“Chopin the Enchanter”
Frédéric Chopin: Ballade n° 4 in F minor, opus 52 – Mazurka in A minor, opus 17, n° 4 – Mazurka in A minor, opus 7, n° 2 – Mazurka in A minor, opus 68, n° 2 (post) – Etude in A-Flat major, opus 25, n° 1 – Mazurka in G-Sharp minor, opus 33, n° 1 – Mazurka in G minor, opus 67, n° 2 (post) – Mazurka in F-Sharp minor, opus 6, n° 1 – Prélude n° 10 in C-Sharp minor, opus 63, n° 3 – Mazurka in D major, opus 33, n° 2 – Nocturne in E-Flat major, opus 9, n° 2 – Mazurka in C major, opus 67, n° 3 (post) – Mazurka in A minor, opus 67, n° 4 (post) – Mazurka in C major, opus 24, n° 2 – Prélude n° 18 in F minor, opus 28 – Etude in F minor, opus 25, n° 2 – Mazurka in F minor, opus 68, n° 4 (post) – Mazurka in B-Flat minor, opus 24, n° 4 – Mazurka in B-Flat major, opus 7, n° 1 – Mazurka in B minor, opus 33, n° 4 – Prélude n° 4 in E minor, opus 28 – Waltz in C-Sharp minor, opus 64, n° 2 – Prélude in A major, n° 7, opus 28 – Fantasie-Impromptu in C-Sharp minor, opus 66
Irina Feoktistova (piano)
Recording: WFMT Radio Studio, Chicago, Illinois (2010-2011) – 78’13
MSR Classics MS 1776 – Booklet in English
“Playing Chopin is like following the thread of Ariadne, catching the mood and never letting it go, observing all the intricate changes and nuances, allowing myself to be enchanted and mesmerized by the subtle beauty of the thoughts and feelings transformed into music by this poet of the piano.”
Analogous to the multitudinous labyrinths created by the mythological Greek princess, Ariadne, Frédéric Chopin’s music is also a magnanimous journey of twists and turns. St. Petersburg Conservatory-trained Irina Feoktistova has revealed her utmost admiration and devotion to these compositions by giving her own personal stamp of affection that is, deservedly, well-appointed.
Chopin’s improvisational nature allows countless opportunities to address his innermost feelings. With all selections being hand-picked by the pianist, it’s not surprising to discover “Chopin the Enchanter” heavily devoted to the mazurka, the Polish dance which Chopin can stake claim to inventing. While Mlle Feoktistova’s élan is, at times, assertive, her approaches are refreshing. Use of accents in her notes are particularly firm and resolute that are quickly discernable early on in the CD during the Mazurka in A minor. This technique strongly surfaces in the Mazurka in F-Sharp minor, an œuvre which depicted Chopin’s disappointment in having to move to France during the Polish occupation; the pianist gives a kinetic kick inside the Mazurka in C major. Mazurka in B-Flat major is guided by a lining of delectable iridescence and quixotic flair.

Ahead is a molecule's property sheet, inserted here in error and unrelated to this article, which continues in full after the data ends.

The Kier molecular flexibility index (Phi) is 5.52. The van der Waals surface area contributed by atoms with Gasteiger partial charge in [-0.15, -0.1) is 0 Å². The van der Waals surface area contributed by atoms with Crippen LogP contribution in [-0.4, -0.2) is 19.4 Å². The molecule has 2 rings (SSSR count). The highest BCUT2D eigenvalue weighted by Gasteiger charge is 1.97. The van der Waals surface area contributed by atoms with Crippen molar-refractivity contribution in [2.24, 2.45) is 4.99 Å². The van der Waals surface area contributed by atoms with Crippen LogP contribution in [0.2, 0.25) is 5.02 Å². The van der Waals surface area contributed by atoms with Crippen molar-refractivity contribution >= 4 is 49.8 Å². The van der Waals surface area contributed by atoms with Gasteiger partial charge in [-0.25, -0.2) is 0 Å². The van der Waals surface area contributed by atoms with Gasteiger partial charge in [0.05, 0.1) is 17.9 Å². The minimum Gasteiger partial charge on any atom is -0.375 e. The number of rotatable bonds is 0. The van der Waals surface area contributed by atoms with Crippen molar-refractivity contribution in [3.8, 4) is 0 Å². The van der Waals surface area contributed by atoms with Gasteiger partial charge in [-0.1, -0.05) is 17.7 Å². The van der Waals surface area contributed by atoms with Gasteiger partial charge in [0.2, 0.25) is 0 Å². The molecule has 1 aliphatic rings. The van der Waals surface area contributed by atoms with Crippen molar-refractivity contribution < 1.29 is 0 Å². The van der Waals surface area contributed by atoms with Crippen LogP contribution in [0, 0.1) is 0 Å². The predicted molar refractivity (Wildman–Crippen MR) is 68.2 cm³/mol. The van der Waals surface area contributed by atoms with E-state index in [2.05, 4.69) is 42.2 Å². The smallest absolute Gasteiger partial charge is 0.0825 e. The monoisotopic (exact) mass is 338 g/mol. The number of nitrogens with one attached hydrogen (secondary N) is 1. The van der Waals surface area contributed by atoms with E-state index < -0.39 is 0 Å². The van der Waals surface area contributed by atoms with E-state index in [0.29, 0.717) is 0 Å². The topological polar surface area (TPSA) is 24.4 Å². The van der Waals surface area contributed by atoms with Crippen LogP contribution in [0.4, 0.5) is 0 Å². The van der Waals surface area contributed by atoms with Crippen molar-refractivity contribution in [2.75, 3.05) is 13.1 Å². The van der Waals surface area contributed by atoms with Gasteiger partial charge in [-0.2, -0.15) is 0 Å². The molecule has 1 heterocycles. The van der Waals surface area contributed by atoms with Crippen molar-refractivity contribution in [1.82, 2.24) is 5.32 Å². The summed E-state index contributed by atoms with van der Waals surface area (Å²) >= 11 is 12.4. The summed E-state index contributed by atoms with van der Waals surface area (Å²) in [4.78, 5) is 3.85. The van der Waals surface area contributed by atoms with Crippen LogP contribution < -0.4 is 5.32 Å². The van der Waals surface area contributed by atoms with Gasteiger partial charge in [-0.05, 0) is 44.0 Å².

Suppleness and softness of roulades found during the Etude in A-Flat major permeate the ear beautifully and blissfully blend with striking detail. Lovely. In the same genre, the Etude in F minor gives strong testament to Mlle Feoktistova’s technical prowess.
Some of the pianist’s conveyances are rather startling, however: the Nocturne in E-Flat major has deeper forwardness and ambition by pushing too hard on the delicate edging of this pensive piece. Quirky comes to mind when encountering the Mazurka in D major in which the dynamics fall onto a limb of impulsiveness; the familiar Waltz in C-Sharp minor has much more legato and comes across as being dense. The closing Fantaisie-Impromptu simply gathers too much momentum and the resultant broadly reaches into grandiloquent testiness.
Irina Feoktistova has strong feelings about how she connects to Frédéric Chopin, and this CD has some intriguing qualities and nuances throughout.